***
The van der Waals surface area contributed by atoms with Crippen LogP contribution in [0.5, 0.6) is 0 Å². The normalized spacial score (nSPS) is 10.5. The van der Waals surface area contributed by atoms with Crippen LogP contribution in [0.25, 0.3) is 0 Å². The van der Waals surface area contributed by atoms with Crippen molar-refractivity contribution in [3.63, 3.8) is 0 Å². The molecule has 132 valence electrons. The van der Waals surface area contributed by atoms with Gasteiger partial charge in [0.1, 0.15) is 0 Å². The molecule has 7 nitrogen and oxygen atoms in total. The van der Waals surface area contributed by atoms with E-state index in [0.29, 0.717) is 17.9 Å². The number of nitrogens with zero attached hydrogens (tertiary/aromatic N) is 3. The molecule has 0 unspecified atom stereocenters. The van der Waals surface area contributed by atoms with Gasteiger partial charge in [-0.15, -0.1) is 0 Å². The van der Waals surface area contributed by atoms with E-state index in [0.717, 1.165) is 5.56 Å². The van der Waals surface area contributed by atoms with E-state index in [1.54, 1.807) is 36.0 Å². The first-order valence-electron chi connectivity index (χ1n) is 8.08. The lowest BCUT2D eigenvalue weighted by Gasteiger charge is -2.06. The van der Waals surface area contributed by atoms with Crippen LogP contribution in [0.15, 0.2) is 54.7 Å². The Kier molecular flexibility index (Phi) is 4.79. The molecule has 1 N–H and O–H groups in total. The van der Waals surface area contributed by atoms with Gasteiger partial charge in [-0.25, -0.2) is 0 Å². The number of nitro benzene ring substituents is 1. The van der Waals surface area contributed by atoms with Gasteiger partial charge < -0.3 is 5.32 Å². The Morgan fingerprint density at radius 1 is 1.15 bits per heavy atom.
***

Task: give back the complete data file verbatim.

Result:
The van der Waals surface area contributed by atoms with Crippen LogP contribution in [0.5, 0.6) is 0 Å². The normalized spacial score (nSPS) is 10.5. The van der Waals surface area contributed by atoms with Crippen LogP contribution in [0.25, 0.3) is 0 Å². The van der Waals surface area contributed by atoms with Crippen molar-refractivity contribution in [3.63, 3.8) is 0 Å². The molecule has 132 valence electrons. The van der Waals surface area contributed by atoms with Gasteiger partial charge in [0.1, 0.15) is 0 Å². The molecule has 7 nitrogen and oxygen atoms in total. The van der Waals surface area contributed by atoms with E-state index in [0.29, 0.717) is 17.9 Å². The number of nitrogens with zero attached hydrogens (tertiary/aromatic N) is 3. The molecule has 0 unspecified atom stereocenters. The van der Waals surface area contributed by atoms with Gasteiger partial charge in [-0.15, -0.1) is 0 Å². The van der Waals surface area contributed by atoms with E-state index in [0.717, 1.165) is 5.56 Å². The van der Waals surface area contributed by atoms with E-state index in [1.54, 1.807) is 36.0 Å². The first-order valence-electron chi connectivity index (χ1n) is 8.08. The lowest BCUT2D eigenvalue weighted by Gasteiger charge is -2.06. The van der Waals surface area contributed by atoms with Crippen LogP contribution in [0.15, 0.2) is 54.7 Å². The Kier molecular flexibility index (Phi) is 4.79. The molecule has 1 N–H and O–H groups in total. The van der Waals surface area contributed by atoms with Gasteiger partial charge in [-0.25, -0.2) is 0 Å². The number of nitro benzene ring substituents is 1. The van der Waals surface area contributed by atoms with Gasteiger partial charge < -0.3 is 5.32 Å². The Morgan fingerprint density at radius 1 is 1.15 bits per heavy atom.